Bishop Blake has called his church to do the same. Aware that not everyone is called to foster a child through the state system, he has challenged his church members to do something for foster children in their community. Every year he makes a fervent call to his members, asking them to "Stand Up" for children in local foster care.

One such Sunday, he posed this question to his congregation: "Who will stand with me to defend, care and support abused, abandoned and neglected children in our community?"

At the end of this charge each year, Greater Faith church members literally stand up - one by one. They commit to foster or adopt. They commit to support other families that foster or adopt. They commit to serve foster children through local ministries. They commit to pray.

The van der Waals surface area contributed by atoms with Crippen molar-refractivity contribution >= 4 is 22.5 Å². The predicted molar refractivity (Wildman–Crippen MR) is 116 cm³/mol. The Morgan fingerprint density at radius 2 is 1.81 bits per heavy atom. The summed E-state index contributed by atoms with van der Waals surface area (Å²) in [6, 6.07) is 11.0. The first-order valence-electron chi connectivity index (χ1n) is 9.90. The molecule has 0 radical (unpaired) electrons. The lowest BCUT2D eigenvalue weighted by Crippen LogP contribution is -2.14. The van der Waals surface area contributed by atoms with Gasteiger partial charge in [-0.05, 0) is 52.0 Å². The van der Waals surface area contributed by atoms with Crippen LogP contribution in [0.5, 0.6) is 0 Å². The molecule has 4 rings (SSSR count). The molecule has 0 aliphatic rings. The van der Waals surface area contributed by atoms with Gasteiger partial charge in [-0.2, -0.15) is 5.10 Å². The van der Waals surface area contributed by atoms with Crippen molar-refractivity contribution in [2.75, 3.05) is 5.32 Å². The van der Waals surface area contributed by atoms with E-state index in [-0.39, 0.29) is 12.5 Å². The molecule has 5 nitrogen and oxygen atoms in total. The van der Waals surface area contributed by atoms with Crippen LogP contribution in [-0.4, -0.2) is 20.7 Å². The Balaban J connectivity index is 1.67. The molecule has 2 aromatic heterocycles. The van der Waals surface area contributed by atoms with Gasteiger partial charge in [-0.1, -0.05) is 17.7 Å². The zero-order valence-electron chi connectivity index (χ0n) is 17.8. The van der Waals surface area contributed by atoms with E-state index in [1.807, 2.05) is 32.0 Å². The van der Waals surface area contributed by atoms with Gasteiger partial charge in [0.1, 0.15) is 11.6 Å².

They commit to CARE.

A new movement has grown out of this passion to care for foster children - STAND SUNDAY. Stand Sunday is an Initiative newly formed by the Christian Alliance for Orphans (CAFO). Stand Sunday will coincide with Orphan Sunday on Sunday, November 13 this year, and will provide churches and Christians with a heart to serve children in US foster care a platform, resources and a message.



So... I end this post with the same question that Bishop Blake posed to his congregation...

Who will stand with me to defend, care and support abused, abandoned and neglected children in the United States?

Will YOU stand?


Saturday, August 13, 2016

Diversity and the Olympics

In July I shared a post titled "The US Racial Divide - Where Do We Begin?" that began with these words, "This week was one of the most discouraging in our country in some time." I wrote this post in the aftermath of glaring racial tensions around the country. In the aftermath of several African American men gunned down by police officers. In the aftermath of police officers being murdered in the same city streets they had sworn to protect and serve.